Aren’t HDMI cables the best home theater cables money can buy – yes, they are.
If that’s true, you might be wondering what a fiber optic HDMI cable is. When we hear ‘fiber optics’, a lot of think that it’s a better option. When Bell Canada went to fiber op cables, the country swooned!
A fiber optic HDMI cable is not needed by most households but in some cases, it can be a wonderful upgrade. Here is everything you need to know about fiber optics are and how applicable they are to what we tend to use HDMI connections for.
Fiber Optic HDMI Cables Are High-Speed
Fiber optic HDMI cables are high-speed cables. Then again, so are HDMI 2.0 cables and 2.1 cables.
Where the true difference lay is in the type of material used inside an HDMI cable. Regular HDMI cables are made from copper. They use multiple lines of copper. This is all you need for the average home theater system. It’s fast and reliable. An alternative though is fiber optic HDMI which uses fiber optics.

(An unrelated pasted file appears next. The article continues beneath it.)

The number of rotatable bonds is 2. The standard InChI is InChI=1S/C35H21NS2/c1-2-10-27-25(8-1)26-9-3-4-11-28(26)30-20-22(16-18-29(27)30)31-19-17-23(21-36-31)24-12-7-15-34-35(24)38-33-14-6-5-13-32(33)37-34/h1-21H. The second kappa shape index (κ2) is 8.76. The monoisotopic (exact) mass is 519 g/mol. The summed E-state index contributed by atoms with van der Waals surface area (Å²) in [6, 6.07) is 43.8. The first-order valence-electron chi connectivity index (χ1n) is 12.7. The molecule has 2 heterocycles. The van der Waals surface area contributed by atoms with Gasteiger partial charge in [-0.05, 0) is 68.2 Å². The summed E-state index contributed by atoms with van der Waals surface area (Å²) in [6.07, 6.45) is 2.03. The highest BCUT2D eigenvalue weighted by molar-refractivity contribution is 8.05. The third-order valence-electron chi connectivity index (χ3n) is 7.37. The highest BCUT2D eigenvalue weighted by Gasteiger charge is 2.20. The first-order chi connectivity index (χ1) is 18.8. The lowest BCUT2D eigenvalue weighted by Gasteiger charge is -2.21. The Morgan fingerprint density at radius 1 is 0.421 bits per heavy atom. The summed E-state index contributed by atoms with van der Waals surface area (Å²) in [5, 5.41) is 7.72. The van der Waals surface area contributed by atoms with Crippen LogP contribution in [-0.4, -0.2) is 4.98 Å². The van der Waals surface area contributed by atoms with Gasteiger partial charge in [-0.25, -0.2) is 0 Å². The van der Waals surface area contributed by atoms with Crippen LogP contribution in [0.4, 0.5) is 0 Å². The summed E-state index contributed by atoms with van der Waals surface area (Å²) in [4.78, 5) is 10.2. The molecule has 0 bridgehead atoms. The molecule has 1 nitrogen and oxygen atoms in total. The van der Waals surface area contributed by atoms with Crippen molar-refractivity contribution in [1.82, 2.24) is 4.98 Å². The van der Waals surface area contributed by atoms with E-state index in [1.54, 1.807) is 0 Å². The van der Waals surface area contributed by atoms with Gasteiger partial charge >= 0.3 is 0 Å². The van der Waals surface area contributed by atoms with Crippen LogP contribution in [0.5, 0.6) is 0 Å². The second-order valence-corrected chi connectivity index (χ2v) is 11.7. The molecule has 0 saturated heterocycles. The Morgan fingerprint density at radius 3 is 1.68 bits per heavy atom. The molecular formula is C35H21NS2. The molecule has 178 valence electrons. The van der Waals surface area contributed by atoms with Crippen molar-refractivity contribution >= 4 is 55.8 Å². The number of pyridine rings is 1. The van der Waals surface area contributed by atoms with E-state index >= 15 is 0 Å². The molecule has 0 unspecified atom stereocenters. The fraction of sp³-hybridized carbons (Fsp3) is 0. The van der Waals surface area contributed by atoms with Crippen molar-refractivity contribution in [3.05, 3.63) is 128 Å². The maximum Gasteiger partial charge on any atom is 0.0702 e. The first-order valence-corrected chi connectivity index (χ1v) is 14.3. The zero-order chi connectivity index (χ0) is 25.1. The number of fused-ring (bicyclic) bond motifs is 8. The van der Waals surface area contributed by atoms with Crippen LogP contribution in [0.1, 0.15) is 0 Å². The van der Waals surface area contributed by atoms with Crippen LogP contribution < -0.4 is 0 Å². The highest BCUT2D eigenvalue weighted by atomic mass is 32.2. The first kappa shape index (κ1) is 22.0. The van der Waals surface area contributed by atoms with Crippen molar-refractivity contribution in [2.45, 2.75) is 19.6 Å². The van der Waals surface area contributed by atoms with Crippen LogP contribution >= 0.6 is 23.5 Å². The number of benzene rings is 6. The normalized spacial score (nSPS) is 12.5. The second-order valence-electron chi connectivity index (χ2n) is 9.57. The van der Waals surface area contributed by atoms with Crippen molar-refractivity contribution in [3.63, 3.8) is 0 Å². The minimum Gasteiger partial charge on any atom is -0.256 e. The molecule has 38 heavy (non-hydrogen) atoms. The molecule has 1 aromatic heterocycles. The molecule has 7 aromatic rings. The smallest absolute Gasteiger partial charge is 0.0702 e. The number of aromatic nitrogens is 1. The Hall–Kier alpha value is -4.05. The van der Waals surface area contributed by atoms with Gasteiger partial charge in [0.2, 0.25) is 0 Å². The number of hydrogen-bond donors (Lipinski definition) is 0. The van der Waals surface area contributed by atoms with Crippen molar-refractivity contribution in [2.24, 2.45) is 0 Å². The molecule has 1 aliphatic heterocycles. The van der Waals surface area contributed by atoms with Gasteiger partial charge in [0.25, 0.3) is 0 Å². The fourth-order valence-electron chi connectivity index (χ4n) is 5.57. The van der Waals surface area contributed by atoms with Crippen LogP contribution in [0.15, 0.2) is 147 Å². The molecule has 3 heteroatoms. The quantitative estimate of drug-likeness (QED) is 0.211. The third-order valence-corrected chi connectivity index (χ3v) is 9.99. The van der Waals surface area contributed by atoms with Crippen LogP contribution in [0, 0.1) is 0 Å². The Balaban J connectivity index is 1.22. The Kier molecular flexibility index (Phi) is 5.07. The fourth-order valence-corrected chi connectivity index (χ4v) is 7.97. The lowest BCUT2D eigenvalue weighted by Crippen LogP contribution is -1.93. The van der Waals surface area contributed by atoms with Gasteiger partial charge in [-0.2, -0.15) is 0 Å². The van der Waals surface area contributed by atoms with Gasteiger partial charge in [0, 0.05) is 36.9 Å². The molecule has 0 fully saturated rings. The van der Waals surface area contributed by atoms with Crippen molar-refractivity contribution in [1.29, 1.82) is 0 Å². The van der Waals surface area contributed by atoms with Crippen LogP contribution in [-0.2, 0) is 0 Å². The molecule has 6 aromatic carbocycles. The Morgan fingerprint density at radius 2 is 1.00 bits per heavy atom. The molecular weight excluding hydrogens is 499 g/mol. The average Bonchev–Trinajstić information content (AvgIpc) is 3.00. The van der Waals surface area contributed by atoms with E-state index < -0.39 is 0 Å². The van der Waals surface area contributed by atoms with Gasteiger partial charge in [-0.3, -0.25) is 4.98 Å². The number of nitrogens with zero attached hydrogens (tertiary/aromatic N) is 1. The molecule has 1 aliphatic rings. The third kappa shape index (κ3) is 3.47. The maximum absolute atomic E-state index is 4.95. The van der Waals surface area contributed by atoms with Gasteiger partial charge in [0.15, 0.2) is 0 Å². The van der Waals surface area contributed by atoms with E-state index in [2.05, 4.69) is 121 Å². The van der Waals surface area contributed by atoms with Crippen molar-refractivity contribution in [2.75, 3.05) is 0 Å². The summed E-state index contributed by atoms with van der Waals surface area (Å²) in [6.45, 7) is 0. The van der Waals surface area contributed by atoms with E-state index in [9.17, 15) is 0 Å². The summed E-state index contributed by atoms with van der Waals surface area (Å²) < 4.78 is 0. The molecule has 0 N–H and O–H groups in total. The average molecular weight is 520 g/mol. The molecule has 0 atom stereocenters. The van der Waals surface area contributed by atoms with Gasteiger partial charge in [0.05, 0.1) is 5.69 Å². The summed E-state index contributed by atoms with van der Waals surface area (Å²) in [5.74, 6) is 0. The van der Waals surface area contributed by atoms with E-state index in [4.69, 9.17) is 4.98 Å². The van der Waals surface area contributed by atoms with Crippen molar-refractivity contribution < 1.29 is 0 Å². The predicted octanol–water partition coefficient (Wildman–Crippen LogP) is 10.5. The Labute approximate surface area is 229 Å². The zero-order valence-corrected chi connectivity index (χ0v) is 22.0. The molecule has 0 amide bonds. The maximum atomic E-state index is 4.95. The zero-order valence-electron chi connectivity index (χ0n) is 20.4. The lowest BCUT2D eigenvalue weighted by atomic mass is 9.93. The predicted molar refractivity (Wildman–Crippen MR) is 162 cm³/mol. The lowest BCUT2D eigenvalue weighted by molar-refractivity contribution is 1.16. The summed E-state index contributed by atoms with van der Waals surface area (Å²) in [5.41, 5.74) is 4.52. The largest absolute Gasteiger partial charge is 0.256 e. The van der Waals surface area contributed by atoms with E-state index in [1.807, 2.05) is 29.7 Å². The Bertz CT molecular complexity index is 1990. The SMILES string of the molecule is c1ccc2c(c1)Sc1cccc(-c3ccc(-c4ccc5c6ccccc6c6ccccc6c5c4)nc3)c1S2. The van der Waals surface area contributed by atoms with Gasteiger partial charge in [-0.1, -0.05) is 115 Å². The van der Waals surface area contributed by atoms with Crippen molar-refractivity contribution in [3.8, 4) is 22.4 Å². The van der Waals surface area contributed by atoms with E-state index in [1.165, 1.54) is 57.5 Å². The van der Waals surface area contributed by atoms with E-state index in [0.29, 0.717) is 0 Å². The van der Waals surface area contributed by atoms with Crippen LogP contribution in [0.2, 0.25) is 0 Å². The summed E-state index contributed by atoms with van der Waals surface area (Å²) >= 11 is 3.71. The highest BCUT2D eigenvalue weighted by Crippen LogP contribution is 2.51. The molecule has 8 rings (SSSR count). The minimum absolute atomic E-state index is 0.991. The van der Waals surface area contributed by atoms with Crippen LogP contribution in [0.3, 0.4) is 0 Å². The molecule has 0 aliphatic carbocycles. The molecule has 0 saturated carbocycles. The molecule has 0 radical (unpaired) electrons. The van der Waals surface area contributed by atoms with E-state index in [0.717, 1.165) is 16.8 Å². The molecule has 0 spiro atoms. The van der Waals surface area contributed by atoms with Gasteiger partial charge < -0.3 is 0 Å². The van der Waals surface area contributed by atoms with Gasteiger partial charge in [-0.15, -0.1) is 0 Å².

Fiber optics are the use of lasers to transmit signals as opposed to electricity. Lasers are faster than electricity and also do not suffer from electromagnetic interference or radio-frequency interference. They have less signal loss as well.
When Is It Better to Use Fiber Optic HDMI Cables
Where copper HDMI cables run into problems is with distance. After about 65 feet, an HDMI signal’s dead in the water and can’t go any further. This creates a myriad of issues in terms of quality and connection.
A high-speed HDMI cable made with fiber optic technology however can go for up to 200 feet with maximum quality every inch of the way. It far surpasses the distance limit of copper. This is when you want to choose a fiber optic HDMI cable over a copper cable. That is, when long distances have to be covered.
When you don’t want to use fiber-optic HDMI is where you’re simply connecting a device to a screen and you’re within a few feet. For cases like these, fiber optics aren’t really required. The market for short fiber optic HDMI cables is very small for this reason. They’re really only used in extended distances.
The major disadvantage – if one can call it that – is that fiber optic HDMI cables do not have a reversible design. They are directional, meaning one side is for the ‘source’ and the other is for ‘receiver’. Install it backwards and you simply won’t get a signal.
Shop HDMI 2.0 cables, HDMI 2.1 cables, and fiber optic HDMI cables this season at PrimeCables.ca.